What Constitutes A Healthy, Balanced Diet for Children?

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Not only is it important what a child eats, but also when. Whereas it is recommended that adults eat three meals per day with a snack each in the morning and afternoon, children can also follow this eating routine, but with the addition of an evening snack.

So what does a balanced diet look like for a child? To start, it should include foods from all of the five food groups at the recommended percentages:

Fruits and vegetables – 33%
Whole grain – 33%
Dairy – 15%
Meat – 12%
Fat and sugar – 7%

By eating this way, children are getting the correct amount of carbohydrates, vitamins and minerals, protein (both meat and dairy) and fats. Why are each of these important to a child’s development?
Carbohydrates are necessary for energy. With a child moving all the time, they burn up a lot of calories. With a third of their calories coming from carbohydrates – whole grain, you’ll ensure they’ll have the energy they need.

Protein are the body’s building blocks to create, sustain and repair muscles along with building antibodies which can protect them from certain diseases. Twenty-seven percent of their calories should be derived from the high protein foods eggs, dairy and meat products.

Vitamins and minerals play a big part in the development of your child. For example, calcium builds strong bones and teeth. Vitamins boost the immune system and helps in the development of cells and organs. Vitamin D is needed by the body in order for it to breakdown calcium so the body can absorb it. Without enough Vitamin D, the calcium goes through the digestive system and is wasted.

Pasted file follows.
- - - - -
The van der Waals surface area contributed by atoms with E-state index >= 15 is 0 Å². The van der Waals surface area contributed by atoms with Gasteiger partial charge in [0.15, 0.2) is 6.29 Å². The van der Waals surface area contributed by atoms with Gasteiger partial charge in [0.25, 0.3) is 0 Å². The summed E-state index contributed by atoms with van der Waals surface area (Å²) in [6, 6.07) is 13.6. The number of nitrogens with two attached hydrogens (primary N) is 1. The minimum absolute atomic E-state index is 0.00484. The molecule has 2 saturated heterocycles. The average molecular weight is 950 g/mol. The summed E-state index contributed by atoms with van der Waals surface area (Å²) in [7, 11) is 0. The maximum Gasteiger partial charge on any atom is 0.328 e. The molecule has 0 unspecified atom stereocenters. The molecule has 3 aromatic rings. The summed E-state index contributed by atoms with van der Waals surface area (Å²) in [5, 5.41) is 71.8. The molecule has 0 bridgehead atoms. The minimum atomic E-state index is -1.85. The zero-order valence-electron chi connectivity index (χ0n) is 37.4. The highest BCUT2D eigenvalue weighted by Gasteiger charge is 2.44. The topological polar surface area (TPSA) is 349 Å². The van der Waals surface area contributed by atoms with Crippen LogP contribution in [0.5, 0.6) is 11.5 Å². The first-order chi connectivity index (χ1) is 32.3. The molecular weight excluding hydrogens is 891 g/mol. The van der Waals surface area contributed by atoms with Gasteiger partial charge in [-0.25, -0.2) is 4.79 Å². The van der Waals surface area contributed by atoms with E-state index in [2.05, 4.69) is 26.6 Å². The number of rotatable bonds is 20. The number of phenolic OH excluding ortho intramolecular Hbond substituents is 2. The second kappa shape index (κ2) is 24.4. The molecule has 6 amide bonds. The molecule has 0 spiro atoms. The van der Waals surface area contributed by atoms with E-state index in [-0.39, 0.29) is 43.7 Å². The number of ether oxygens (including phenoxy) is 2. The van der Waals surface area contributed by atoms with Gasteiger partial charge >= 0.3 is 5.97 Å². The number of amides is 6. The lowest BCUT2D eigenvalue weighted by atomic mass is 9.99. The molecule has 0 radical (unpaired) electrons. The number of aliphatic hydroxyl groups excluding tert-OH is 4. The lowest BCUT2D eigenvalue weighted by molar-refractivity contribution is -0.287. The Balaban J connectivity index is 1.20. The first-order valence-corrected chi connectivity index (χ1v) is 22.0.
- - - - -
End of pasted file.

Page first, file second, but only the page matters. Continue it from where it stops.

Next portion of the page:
The same holds true with a child eating good fats from the unsaturated family – mono and poly. Certain vitamins such as A, D, E and K are fat soluble. So without the proper amount of healthy fats to dissolve and absorb into the body, these too go through your digestive system unused and your child ends up deficient in these vitamins.

Finally while not really a “food”, water is a vital ingredient in your child’s health. While the amount a child needs depends on the outdoor temperature and level of activity, generally speaking they should have this many 8-ounce servings per day at the various age groups:

Age 4-8: 5
Age 9-13: 6
Age 14 and older: 8

What, when and how much you feed your child now plays a big part on their health as an adult. Make sure they get their three healthy meals and snacks per day at approximately the same times each day and in the correct portions. If you need help in identifying foods that comprise a healthy diet for your child, see your child’s pediatrician for advice.